Taryn Phaneuf Aug. 22, 2016, 8:38am


GREEN BAY, Wis. (Legal Newsline) — A key U.S. Supreme Court decision has derailed a scheme that netted one so-called “professional plaintiff” more than $230,000 in individual settlements.

The plaintiff, Cory Groshek of Green Bay, Wis., applied for more than 500 jobs over the course of a year and a half, hoping to catch potential employers violating a disclosure requirement of the Fair Credit Reporting Act (FCRA) during the application process. According to court documents, if Groshek believed the process didn't strictly adhere to the federal statute, he would send letters threatening to bring a class action lawsuit on behalf of all recently hired employees unless the company agreed to pay him to settle.

If an employer refused, Groshek filed suit.

His plan was working successfully until in 2014, when he applied for a job with Time Warner Cable.

Time Warner wouldn’t settle and the case ended up in a U.S. district court in Wisconsin at the same time that the U.S. Supreme Court was considering a similar case involving FCRA claims, Spokeo Inc. v. Robins.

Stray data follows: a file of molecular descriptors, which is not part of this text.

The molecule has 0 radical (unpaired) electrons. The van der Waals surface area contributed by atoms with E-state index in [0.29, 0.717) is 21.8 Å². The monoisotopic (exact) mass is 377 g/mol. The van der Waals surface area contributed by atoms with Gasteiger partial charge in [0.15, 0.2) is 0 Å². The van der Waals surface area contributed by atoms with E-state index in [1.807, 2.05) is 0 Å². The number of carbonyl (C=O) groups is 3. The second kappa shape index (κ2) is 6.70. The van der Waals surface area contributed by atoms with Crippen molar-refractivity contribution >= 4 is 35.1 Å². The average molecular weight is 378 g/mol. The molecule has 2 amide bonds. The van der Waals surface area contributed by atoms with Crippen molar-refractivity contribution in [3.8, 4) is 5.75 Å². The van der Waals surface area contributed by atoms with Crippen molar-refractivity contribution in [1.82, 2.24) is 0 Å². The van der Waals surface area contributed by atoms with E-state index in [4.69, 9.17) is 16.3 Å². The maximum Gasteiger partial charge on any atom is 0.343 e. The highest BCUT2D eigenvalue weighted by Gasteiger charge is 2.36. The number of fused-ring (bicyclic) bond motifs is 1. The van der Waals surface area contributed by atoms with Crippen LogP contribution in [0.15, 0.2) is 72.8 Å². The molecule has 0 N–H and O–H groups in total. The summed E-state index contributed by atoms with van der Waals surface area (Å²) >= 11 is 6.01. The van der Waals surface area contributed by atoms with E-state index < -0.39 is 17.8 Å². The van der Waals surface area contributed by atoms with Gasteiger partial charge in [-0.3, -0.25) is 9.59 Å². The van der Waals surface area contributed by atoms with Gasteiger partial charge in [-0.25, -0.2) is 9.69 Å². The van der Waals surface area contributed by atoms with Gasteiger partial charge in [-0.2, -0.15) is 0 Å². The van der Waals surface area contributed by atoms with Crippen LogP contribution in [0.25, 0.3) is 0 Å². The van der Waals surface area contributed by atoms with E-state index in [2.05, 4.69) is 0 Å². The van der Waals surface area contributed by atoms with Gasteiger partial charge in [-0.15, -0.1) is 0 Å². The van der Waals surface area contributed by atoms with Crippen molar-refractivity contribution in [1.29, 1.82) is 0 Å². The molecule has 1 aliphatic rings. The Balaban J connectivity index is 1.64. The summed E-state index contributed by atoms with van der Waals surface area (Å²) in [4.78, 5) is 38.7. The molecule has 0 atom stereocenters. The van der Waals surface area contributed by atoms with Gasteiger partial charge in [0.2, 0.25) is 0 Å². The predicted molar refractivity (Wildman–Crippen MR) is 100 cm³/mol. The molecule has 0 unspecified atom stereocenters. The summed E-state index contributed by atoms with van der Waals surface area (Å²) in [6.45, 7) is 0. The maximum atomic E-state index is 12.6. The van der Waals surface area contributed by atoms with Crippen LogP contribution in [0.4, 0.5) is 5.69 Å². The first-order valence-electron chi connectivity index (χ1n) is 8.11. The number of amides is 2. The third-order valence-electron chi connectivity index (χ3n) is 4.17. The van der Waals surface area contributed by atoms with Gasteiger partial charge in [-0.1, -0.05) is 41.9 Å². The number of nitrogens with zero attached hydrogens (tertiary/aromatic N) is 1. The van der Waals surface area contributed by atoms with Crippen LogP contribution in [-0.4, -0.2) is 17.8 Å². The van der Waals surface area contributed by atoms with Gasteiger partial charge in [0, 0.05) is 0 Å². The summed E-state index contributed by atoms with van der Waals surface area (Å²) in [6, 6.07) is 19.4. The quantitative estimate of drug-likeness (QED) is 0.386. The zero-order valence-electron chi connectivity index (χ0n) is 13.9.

At issue in Spokeo was whether the plaintiff had standing to bring a claim over a procedural violation when the plaintiff suffered no concrete harm.

Similar cases pending in district courts, including Groshek’s, were stayed as a result of the high court's May remand of Spokeo to the Ninth Circuit Court of Appeals in San Francisco.

“It’s not unheard of but it’s rare and not the rule that cases in the federal court system get stayed in anticipation of a Supreme Court case,” Gerald L. Maatman, an employment attorney and a partner of Seyfarth Shaw, told Legal Newsline. “Spokeo was a little different than normal. Many, many judges in many, many courts stayed lawsuits.”

The FCRA statute was passed by Congress at a time when the use of consumer reports was becoming more common. These reports often included errors that could threaten the chances of someone applying for a job, a house or for credit. The FCRA requires an employer to make a “clear and conspicuous disclosure” that a consumer report may be obtained for employment purposes. It further states that the disclosure must be made in a separate and distinct document.

Recently, alleged violations of FCRA have become fodder for plaintiffs attorneys looking to bring class actions over a company’s hiring practices.

“If you asked me 36 months ago how many cases were out there, I could count them on one hand. Now there are dozens and dozens,” Maatman said. “That statute has become an important statute that class action lawyers have used. The Spokeo case ... would stick a dagger in the heart of many of those cases because they simply alleged a violation of the Fair Credit Reporting Act instead of a pocketbook injury.”

He said that "serial litigators" file multiple lawsuits "not because they necessarily want to get a job but to test the procedure."